A chemical reaction in which a single compound breaks up into two or more simple substances is called a decomposition reaction.

For example:
When mercuric oxide is heated in a crucible, the orange-red powder begins to darken and a silver mirror begins to deposit on the cooler parts of the crucible.
2HgO(s) → 2Hg(s) + O2

  • Thermal Decomposition Reaction: The decomposition reactions carried out by heating are known as thermal decomposition reactions.
    2FeSO4(s) \xrightarrow[ ]{heat} 2Fe2O3(s) + SO2(g)+ SO3(g)
    CaCO3(s) \xrightarrow[ ]{heat} CaO(s) + CO2(g)
    2Pb(NO3)2(s) \xrightarrow[ ]{heat} 2PbO(s) + 4NO2(g)+ O2(g)
  • Photochemical reaction: The chemical reactions which proceed with the absorption of light energy are called photochemical reactions.
    2AgCl \xrightarrow[ ]{sunlight} 2Ag(s) + Cl2(g)
    2AgBr \xrightarrow[ ]{sunlight} 2Ag(s) + Br2(g)

Displacement Reaction

Reactions in which the more reactive element displaces the less reactive element from its compound are called displacement reactions.

For example:
Zinc displaces copper in copper sulphate to form zinc sulphate.
Zn(s) + CuSO4 (aq) → ZnSO4 (aq) + Cu(s)

Double Displacement Reaction

Reactions in which ions of the reactants exchange places to form two new compounds, are called double displacement reactions.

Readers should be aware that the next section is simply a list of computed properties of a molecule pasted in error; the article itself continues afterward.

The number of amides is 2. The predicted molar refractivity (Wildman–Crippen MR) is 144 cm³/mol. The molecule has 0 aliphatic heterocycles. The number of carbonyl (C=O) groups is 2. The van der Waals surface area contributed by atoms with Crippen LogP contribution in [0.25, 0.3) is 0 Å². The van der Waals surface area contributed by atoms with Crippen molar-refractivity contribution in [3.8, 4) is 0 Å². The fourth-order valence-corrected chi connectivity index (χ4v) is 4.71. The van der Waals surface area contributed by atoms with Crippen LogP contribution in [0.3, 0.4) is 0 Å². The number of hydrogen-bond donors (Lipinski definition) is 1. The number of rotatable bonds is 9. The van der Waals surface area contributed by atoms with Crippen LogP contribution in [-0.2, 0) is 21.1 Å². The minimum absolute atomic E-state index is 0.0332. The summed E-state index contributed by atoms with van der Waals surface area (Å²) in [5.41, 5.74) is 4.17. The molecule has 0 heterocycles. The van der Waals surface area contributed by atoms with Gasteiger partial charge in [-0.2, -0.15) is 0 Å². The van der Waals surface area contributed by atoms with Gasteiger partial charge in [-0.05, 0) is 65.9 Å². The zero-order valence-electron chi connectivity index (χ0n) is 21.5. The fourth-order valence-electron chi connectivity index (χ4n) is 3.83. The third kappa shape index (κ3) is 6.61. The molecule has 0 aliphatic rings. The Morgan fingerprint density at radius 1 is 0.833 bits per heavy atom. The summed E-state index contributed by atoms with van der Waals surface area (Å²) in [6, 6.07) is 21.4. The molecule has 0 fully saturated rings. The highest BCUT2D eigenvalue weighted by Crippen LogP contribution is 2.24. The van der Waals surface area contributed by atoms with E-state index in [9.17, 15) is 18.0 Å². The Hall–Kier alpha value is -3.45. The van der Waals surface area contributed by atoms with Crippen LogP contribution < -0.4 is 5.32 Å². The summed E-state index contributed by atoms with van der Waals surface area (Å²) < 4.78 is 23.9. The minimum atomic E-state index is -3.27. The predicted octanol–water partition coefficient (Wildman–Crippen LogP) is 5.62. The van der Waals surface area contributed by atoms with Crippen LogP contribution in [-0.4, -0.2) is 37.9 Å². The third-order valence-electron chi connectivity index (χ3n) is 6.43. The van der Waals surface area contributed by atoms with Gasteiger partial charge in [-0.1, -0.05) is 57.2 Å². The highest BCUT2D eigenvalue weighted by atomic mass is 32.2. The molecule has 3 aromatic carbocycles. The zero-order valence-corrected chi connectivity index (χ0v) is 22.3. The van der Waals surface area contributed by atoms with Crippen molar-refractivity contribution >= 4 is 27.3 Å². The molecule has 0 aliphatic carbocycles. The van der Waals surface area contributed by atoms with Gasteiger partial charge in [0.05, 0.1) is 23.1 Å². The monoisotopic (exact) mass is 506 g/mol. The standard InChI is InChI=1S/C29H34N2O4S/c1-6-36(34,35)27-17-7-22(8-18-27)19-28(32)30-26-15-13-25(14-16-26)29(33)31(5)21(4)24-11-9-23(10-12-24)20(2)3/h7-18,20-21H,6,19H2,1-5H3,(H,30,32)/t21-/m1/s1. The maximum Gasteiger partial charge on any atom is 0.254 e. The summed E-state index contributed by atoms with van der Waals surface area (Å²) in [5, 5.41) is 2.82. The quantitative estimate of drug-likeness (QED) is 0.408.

For example:
Sodium hydroxide reacts with hydrochloric acid to form sodium chloride and water.
NaOH(aq) + HCl(aq) → NaCl(aq) + H2O(l)

Oxidation Reactions

Reactions which involve the addition of oxygen or the removal of hydrogen are called oxidation reactions.

For example:
C(s) + 2H2 (g) → CH4 (g)

Reduction Reactions

Chemical reactions in which the reactants gain hydrogen or lose oxygen are reduction reactions.

For example:
Fe2O3 + 3CO → 2Fe + 3CO2
Ferric oxide Carbon monoxide Iron Carbon dioxide

Redox Reaction

The chemical reaction in which oxidation and reduction takes place simultaneously is known as a redox reaction.


The slow process of decay and destruction of metals due to the action of air, moisture or acids is called corrosion.

For example:
Iron combines with oxygen present in the air, in the presence of water, to form a red-brown flaky substance called rust. This process is commonly called the rusting of iron.
The chemical formula of rust is Fe2O3. x H2O.

Prevention of Corrosion

  • Corrosion damages buildings, bridges, ships, automobiles and other articles made of iron. Hence, prevention of corrosion is necessary. This will not only save money but can also prevent the occurrence of accidents.
  • It can be prevented by processes like galvanising and electroplating with other metals.


  • Oils and fats react with oxygen and get oxidised or turn rancid. This process is called rancidity.
  • Rancidity can be prevented by keeping food in air tight containers or by using antioxidants.
  • Antioxidants are used to prevent oxidation of food containing fats and oils.
  • Storage of food in air tight containers also decelerates oxidation.